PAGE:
Mia Wasikowska Is a Cultlike Teacher with a Secret in Jessica Hausner’s ‘Club Zero’: First Look
Aussie actress Mia Wasikowska earned a reputation in the mid-2010s for insidious roles in indies like “Stoker” and “Maps to the Stars.” After Tim Burton’s “Alice in Wonderland” and “Alice Through the Looking Glass” films found her briefly courting the mainstream, she largely faded from view to pursue passion projects and more prickly, socially conscious fare like last year’s “Blueback” and this year’s “Club Zero.” The new film set in a boarding school and around new teacher Miss Novak’s (Wasikowska) unusual methods makes Austrian director Jessica Hausner (“Little Joe,” “Lourdes”) one of seven women in a record-breaking competition section. Within the walls of the boarding school, it’s not long before other teachers notice their new hire is teaching young students of the Gen Z set that eating less is somehow healthier.
Written and directed by Hausner, “Club Zero” is about many things, namely how the idealism of youth can be challenged and exploited, even, by an older mentor figure. The film also interrogates cultural stigma around eating and eating habits and, as is de rigueur for the current moment in storytelling, convenes around a cultlike, messianic leader wielding groupthink to push their own agenda.
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Before the eerie dystopian drama makes its way to the Croisette later this weekend, IndieWire spoke to Hausner about “Club Zero.” You can also watch an exclusive clip from the film here.
IndieWire: This is not your first time working with English-language talent after “Little Joe” with the likes of Ben Whishaw. How did Mia Wasikowska enter the picture?
Hausner: Many years ago, I watched “In Treatment,” I think it was in 2009. I remember it so well because it came out in Austria just after I showed my film “Lourdes” in Venice. I was really exhausted, thinking, “I’m watching this series now.” I was totally fascinated by her. She was really young then, 16 or 17, and she was so interesting and magnetic and very, very special, and I felt there was a strong power coming from her as an actress. Since then, I have seen everything or a lot of things where she appeared, and I never would have dared to ask her to be in my film. But then I saw her in a film by Mia Hansen-Løve, “Bergman Island,” and I asked Mia Hansen-Løve to say a good word about me to Mia Wasikowska and then I offered her the script, so that’s actually how I dared to approach her.
IndieWire: In this film, Mia Wasikowska plays a schoolteacher. How would you describe her character relative her some of her others? She’s always willing to go to these dark places and seems very comfortable in that mode.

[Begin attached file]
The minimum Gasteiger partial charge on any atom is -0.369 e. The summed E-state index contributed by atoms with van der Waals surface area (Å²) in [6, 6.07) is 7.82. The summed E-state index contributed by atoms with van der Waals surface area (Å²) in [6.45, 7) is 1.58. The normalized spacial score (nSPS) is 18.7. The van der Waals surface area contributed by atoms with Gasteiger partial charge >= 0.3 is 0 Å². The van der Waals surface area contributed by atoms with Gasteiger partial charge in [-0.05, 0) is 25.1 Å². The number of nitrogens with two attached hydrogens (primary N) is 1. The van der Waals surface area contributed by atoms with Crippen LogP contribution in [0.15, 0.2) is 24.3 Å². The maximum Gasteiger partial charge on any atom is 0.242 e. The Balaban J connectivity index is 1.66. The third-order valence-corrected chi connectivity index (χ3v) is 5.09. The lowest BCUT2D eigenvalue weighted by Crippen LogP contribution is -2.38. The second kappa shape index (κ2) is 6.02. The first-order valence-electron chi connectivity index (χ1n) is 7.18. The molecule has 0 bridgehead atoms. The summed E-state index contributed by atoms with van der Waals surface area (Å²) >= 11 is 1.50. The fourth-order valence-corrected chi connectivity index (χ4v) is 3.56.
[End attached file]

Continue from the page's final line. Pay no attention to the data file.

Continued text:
Hausner: The interesting thing is that she never exaggerates anything. In the film, she is a teacher but also a sort of cult leader, and we met some people who were members of a cult and managed to escape, so they told us about the cult leaders they met. Everything sounded quite frightening, but what was most interesting for us in building Mia’s role, some of the cult leaders really believe what they say. They’re really convinced they’re doing good, even when it’s not doing good, so that was key to Mia’s role: She’s convinced she’s helping the children when she’s not.
IndieWire: Was there a particular cult that inspired you in the writing of the movie or more an amalgam of different ones?
Hausner: I am interested in all sorts of religious substitutes that exist nowadays, so part of being Catholic or Christian or whatever, I think there are a lot of cults going on that aren’t necessarily combined to a religion. Nutrition offers a lot of ideology to build up with, and I found out that in nutrition, also, there are some people who are vegan who hate vegetarians and things like that, so you suddenly enter a world of very dedicated but even extremist opinions. That inspired me to choose that specific subject of nutrition.
IndieWire: Why center your movie around habits of eating?
Hausner: Eating is on the one hand something very intimate because it’s things that you actually put into your body. It’s very personal in that sense, but it’s also social, because it’s something we do together or with friends, so it says a lot about the rituals we have as a society…. It’s as important as sex or sleep.
IndieWire: You’ve long made the movies you want to make, in a moment starved for originality in the U.S. but one where original cinema is thriving in Europe. Would you ever consider making a film for an American studio, or are you more comfortable in places where you know you’ll meet less resistance?
Hausner: I don’t have the comparison because I don’t know what it’s like in the U.S. to make a film, but from what I’ve seen, I understand what you’re asking. There is more originality in European films and maybe it has to do with the public funding. Our films are financed by cultural funds. There is a competition, there is a jury, the films do have to perform commercially afterward, but still it’s a cultural thing, so the people decide if you get the money or not, they are interested in the artists, the cultural side of films, more than the commercial side.
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